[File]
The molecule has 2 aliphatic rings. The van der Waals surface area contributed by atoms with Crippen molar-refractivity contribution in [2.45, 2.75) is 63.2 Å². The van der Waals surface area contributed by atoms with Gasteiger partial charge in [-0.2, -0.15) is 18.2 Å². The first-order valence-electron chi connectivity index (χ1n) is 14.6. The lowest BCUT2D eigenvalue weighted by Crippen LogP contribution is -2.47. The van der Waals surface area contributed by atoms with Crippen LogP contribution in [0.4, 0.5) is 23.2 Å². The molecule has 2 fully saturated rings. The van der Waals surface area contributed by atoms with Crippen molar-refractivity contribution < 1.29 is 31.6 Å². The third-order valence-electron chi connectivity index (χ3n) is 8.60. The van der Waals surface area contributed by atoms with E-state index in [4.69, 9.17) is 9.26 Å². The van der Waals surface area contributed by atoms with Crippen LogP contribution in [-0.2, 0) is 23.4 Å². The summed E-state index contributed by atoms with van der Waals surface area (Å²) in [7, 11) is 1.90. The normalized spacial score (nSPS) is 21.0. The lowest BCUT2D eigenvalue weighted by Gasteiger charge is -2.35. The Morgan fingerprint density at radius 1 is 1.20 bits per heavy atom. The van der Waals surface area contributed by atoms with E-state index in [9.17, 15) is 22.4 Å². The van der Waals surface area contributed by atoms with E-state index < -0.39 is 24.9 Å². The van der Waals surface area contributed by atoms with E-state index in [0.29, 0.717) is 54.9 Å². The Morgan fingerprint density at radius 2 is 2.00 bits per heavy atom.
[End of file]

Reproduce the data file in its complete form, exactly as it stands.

The molecule has 2 aliphatic rings. The van der Waals surface area contributed by atoms with Crippen molar-refractivity contribution in [2.45, 2.75) is 63.2 Å². The van der Waals surface area contributed by atoms with Gasteiger partial charge in [-0.2, -0.15) is 18.2 Å². The first-order valence-electron chi connectivity index (χ1n) is 14.6. The lowest BCUT2D eigenvalue weighted by Crippen LogP contribution is -2.47. The van der Waals surface area contributed by atoms with Crippen LogP contribution in [0.4, 0.5) is 23.2 Å². The molecule has 2 fully saturated rings. The van der Waals surface area contributed by atoms with Crippen molar-refractivity contribution < 1.29 is 31.6 Å². The third-order valence-electron chi connectivity index (χ3n) is 8.60. The van der Waals surface area contributed by atoms with E-state index in [4.69, 9.17) is 9.26 Å². The van der Waals surface area contributed by atoms with Crippen LogP contribution in [-0.2, 0) is 23.4 Å². The summed E-state index contributed by atoms with van der Waals surface area (Å²) in [7, 11) is 1.90. The normalized spacial score (nSPS) is 21.0. The lowest BCUT2D eigenvalue weighted by Gasteiger charge is -2.35. The Morgan fingerprint density at radius 1 is 1.20 bits per heavy atom. The van der Waals surface area contributed by atoms with E-state index in [9.17, 15) is 22.4 Å². The van der Waals surface area contributed by atoms with E-state index < -0.39 is 24.9 Å². The van der Waals surface area contributed by atoms with E-state index in [0.29, 0.717) is 54.9 Å². The Morgan fingerprint density at radius 2 is 2.00 bits per heavy atom.